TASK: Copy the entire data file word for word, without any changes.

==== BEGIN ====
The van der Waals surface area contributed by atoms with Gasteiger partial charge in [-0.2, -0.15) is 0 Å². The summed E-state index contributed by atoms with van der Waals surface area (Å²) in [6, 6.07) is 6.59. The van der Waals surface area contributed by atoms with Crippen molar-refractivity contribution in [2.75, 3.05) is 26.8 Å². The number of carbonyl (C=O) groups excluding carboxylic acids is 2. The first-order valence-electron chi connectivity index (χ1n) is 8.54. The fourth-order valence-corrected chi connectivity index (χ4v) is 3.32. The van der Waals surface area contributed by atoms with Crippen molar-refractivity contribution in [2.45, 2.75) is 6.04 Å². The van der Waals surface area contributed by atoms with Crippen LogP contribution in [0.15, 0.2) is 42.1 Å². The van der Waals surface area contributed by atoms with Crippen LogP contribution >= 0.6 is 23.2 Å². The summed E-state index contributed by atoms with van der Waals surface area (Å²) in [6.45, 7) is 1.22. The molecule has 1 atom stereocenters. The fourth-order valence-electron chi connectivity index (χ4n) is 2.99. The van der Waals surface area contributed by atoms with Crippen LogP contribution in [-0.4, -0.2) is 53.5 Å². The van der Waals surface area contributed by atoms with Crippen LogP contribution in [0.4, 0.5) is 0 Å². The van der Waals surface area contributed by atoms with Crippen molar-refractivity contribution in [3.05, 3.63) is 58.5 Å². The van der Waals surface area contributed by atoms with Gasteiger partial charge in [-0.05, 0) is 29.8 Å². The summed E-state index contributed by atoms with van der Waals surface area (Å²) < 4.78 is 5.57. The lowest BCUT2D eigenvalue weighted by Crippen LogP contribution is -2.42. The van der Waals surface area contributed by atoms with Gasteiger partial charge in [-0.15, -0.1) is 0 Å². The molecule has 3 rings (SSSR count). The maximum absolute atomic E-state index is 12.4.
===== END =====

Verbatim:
The van der Waals surface area contributed by atoms with Gasteiger partial charge in [-0.2, -0.15) is 0 Å². The summed E-state index contributed by atoms with van der Waals surface area (Å²) in [6, 6.07) is 6.59. The van der Waals surface area contributed by atoms with Crippen molar-refractivity contribution in [2.75, 3.05) is 26.8 Å². The number of carbonyl (C=O) groups excluding carboxylic acids is 2. The first-order valence-electron chi connectivity index (χ1n) is 8.54. The fourth-order valence-corrected chi connectivity index (χ4v) is 3.32. The van der Waals surface area contributed by atoms with Crippen molar-refractivity contribution in [2.45, 2.75) is 6.04 Å². The van der Waals surface area contributed by atoms with Crippen LogP contribution in [0.15, 0.2) is 42.1 Å². The van der Waals surface area contributed by atoms with Crippen LogP contribution >= 0.6 is 23.2 Å². The summed E-state index contributed by atoms with van der Waals surface area (Å²) in [6.45, 7) is 1.22. The molecule has 1 atom stereocenters. The fourth-order valence-electron chi connectivity index (χ4n) is 2.99. The van der Waals surface area contributed by atoms with Crippen LogP contribution in [-0.4, -0.2) is 53.5 Å². The van der Waals surface area contributed by atoms with Crippen LogP contribution in [0.4, 0.5) is 0 Å². The van der Waals surface area contributed by atoms with Crippen molar-refractivity contribution in [3.05, 3.63) is 58.5 Å². The van der Waals surface area contributed by atoms with Gasteiger partial charge in [-0.05, 0) is 29.8 Å². The summed E-state index contributed by atoms with van der Waals surface area (Å²) < 4.78 is 5.57. The lowest BCUT2D eigenvalue weighted by Crippen LogP contribution is -2.42. The van der Waals surface area contributed by atoms with Gasteiger partial charge in [-0.15, -0.1) is 0 Å². The molecule has 3 rings (SSSR count). The maximum absolute atomic E-state index is 12.4.